|Publication number||US6992572 B1|
|Application number||US 10/978,159|
|Publication date||Jan 31, 2006|
|Filing date||Oct 29, 2004|
|Priority date||Oct 29, 2004|
|Publication number||10978159, 978159, US 6992572 B1, US 6992572B1, US-B1-6992572, US6992572 B1, US6992572B1|
|Original Assignee||Gary Fraser Bevin|
|Export Citation||BiBTeX, EndNote, RefMan|
|Patent Citations (15), Referenced by (7), Classifications (11), Legal Events (6)|
|External Links: USPTO, USPTO Assignment, Espacenet|
This invention relates to a direction indicator system in particular, but not limited thereto, for cyclists.
Despite the introduction of a number of products in the market place designed to improve the visibility and safety of cyclists, road safety organisations in New Zealand remain concerned about the nature and extent of injuries and fatalities in the cycling population. Injuries and fatalities can occur particularly when the visibility of road cyclists is significantly compromised (between dusk and dawn and also on overcast days) and when cyclists change their direction of travel.
There are known lighting devices either mounted on the cycle or worn by a user that enhance the visibility of the cyclist to other road users. Whilst most of these devices illuminate the user, they do not necessarily indicate to other road users the direction or change of direction the user may take during the course of their travels.
It is known to provide indicating devices on a bicycle that are turned on and off using manual switching mechanisms and it is also known to provide similar indicating devices on a wearable garment. Although these devices can be used to indicate a particular direction of travel, they require manual switching to activate and deactivate the devices which could cause a user to become distracted which could lead to injury or even fatality.
Motorists particularly need to know what a cyclist is intending to do so that they can take appropriate action to avoid impact with the cyclist.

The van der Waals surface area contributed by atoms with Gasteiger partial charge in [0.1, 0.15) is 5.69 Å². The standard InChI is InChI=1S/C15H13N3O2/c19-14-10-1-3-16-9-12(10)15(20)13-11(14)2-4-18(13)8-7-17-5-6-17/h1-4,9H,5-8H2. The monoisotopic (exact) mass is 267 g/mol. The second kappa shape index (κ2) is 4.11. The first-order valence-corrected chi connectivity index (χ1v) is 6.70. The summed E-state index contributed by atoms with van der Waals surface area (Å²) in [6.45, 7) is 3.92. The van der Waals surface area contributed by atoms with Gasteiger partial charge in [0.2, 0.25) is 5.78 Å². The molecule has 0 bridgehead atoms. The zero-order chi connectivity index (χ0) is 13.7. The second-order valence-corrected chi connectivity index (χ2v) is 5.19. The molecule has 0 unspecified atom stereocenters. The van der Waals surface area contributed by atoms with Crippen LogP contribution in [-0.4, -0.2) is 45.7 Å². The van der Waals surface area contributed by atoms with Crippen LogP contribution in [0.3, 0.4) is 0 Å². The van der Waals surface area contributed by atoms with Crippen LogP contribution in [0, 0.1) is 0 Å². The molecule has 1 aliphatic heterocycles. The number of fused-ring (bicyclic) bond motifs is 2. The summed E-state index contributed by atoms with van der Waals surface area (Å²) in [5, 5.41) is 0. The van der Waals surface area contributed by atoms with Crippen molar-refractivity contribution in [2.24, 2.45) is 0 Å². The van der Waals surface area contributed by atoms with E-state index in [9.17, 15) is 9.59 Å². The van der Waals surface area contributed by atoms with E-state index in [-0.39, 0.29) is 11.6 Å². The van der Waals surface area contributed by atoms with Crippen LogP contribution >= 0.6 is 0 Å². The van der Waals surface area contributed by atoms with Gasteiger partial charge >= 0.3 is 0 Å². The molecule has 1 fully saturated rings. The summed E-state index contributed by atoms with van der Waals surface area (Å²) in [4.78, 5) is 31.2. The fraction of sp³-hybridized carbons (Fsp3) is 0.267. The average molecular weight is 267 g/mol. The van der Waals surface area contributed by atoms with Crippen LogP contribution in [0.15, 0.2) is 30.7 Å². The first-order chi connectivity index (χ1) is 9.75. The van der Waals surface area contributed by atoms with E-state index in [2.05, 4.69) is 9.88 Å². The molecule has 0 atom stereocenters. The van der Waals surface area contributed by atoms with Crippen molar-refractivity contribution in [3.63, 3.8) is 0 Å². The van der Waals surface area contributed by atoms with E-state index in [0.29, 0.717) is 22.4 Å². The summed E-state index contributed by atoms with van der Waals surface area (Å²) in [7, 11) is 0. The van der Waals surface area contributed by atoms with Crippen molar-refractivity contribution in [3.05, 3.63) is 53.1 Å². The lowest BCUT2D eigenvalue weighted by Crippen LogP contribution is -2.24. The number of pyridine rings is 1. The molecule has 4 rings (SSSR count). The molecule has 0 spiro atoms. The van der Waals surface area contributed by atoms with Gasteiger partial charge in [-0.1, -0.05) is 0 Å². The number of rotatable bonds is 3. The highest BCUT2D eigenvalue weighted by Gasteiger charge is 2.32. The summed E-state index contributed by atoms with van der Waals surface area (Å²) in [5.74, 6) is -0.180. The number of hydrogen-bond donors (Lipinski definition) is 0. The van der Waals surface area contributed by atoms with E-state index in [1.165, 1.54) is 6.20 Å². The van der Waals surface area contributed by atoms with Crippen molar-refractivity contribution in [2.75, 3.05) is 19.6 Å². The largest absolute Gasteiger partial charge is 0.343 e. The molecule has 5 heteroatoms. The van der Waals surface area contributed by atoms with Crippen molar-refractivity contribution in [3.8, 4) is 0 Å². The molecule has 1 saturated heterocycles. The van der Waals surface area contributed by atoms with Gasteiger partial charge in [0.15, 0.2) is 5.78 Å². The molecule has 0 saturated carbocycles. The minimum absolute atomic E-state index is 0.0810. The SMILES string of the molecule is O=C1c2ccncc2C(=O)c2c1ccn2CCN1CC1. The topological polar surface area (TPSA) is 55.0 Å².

It is an object of the invention to provide a direction indicator system that ameliorates some of the disadvantages and limitations of the known art or at least provide the public with a useful choice.
The term “user” or “users” mentioned throughout the specification includes, but is not limited thereto, cyclists and possibly joggers or other similar users.
In one aspect the invention resides in a direction indicator system including:
Preferably, the direction indicator means includes lighting means, preferably at least one incandescent lamp or light emitting diode or any other suitable lighting means.
Preferably, the direction indicator means are adapted to flash when activated.
Preferably, there are two direction indicating means provided, wherein a first direction indicating means is adapted to be situated on a first side of the sensor and a second direction indicating means situated on a second side of the sensor such that the first direction indicating means when activated indicates a desired first direction of travel and the second indicating means when activated indicates a second direction of travel.
Preferably, the second direction indicating means is situated on the opposite side of the sensor to which the first direction indicating means is situated.
Preferably, the direction indicating means are adapted to turn off automatically after a predetermined time period when the direction indicating means are out of the sensing zone.